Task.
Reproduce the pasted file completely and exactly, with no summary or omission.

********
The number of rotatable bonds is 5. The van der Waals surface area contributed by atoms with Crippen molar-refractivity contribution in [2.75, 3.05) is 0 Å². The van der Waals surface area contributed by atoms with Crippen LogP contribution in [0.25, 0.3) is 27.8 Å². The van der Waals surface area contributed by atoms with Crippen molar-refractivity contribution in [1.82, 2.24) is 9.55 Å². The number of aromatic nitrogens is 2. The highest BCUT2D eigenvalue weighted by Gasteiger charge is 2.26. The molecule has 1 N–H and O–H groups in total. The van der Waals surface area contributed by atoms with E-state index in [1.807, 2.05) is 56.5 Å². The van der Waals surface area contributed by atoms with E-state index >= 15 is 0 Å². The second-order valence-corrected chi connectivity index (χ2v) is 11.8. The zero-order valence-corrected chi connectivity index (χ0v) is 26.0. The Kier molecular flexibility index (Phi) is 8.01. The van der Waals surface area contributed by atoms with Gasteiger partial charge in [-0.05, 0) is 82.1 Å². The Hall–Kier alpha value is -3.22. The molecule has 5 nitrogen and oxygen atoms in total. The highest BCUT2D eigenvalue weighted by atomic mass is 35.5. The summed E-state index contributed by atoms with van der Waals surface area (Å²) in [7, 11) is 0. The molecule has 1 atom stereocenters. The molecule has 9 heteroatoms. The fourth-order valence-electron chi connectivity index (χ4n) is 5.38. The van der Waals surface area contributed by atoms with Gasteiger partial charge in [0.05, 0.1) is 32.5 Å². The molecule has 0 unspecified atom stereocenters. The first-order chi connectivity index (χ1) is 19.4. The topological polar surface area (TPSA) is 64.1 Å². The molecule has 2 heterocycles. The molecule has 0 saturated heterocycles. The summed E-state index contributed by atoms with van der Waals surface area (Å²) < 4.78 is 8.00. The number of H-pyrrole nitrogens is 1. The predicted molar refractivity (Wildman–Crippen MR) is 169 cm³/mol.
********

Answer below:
The number of rotatable bonds is 5. The van der Waals surface area contributed by atoms with Crippen molar-refractivity contribution in [2.75, 3.05) is 0 Å². The van der Waals surface area contributed by atoms with Crippen LogP contribution in [0.25, 0.3) is 27.8 Å². The van der Waals surface area contributed by atoms with Crippen molar-refractivity contribution in [1.82, 2.24) is 9.55 Å². The number of aromatic nitrogens is 2. The highest BCUT2D eigenvalue weighted by Gasteiger charge is 2.26. The molecule has 1 N–H and O–H groups in total. The van der Waals surface area contributed by atoms with E-state index in [1.807, 2.05) is 56.5 Å². The van der Waals surface area contributed by atoms with E-state index >= 15 is 0 Å². The second-order valence-corrected chi connectivity index (χ2v) is 11.8. The zero-order valence-corrected chi connectivity index (χ0v) is 26.0. The Kier molecular flexibility index (Phi) is 8.01. The van der Waals surface area contributed by atoms with Gasteiger partial charge in [-0.05, 0) is 82.1 Å². The Hall–Kier alpha value is -3.22. The molecule has 5 nitrogen and oxygen atoms in total. The highest BCUT2D eigenvalue weighted by atomic mass is 35.5. The summed E-state index contributed by atoms with van der Waals surface area (Å²) in [7, 11) is 0. The molecule has 1 atom stereocenters. The molecule has 9 heteroatoms. The fourth-order valence-electron chi connectivity index (χ4n) is 5.38. The van der Waals surface area contributed by atoms with Gasteiger partial charge in [0.05, 0.1) is 32.5 Å². The molecule has 0 unspecified atom stereocenters. The first-order chi connectivity index (χ1) is 19.4. The topological polar surface area (TPSA) is 64.1 Å². The molecule has 2 heterocycles. The molecule has 0 saturated heterocycles. The summed E-state index contributed by atoms with van der Waals surface area (Å²) < 4.78 is 8.00. The number of H-pyrrole nitrogens is 1. The predicted molar refractivity (Wildman–Crippen MR) is 169 cm³/mol.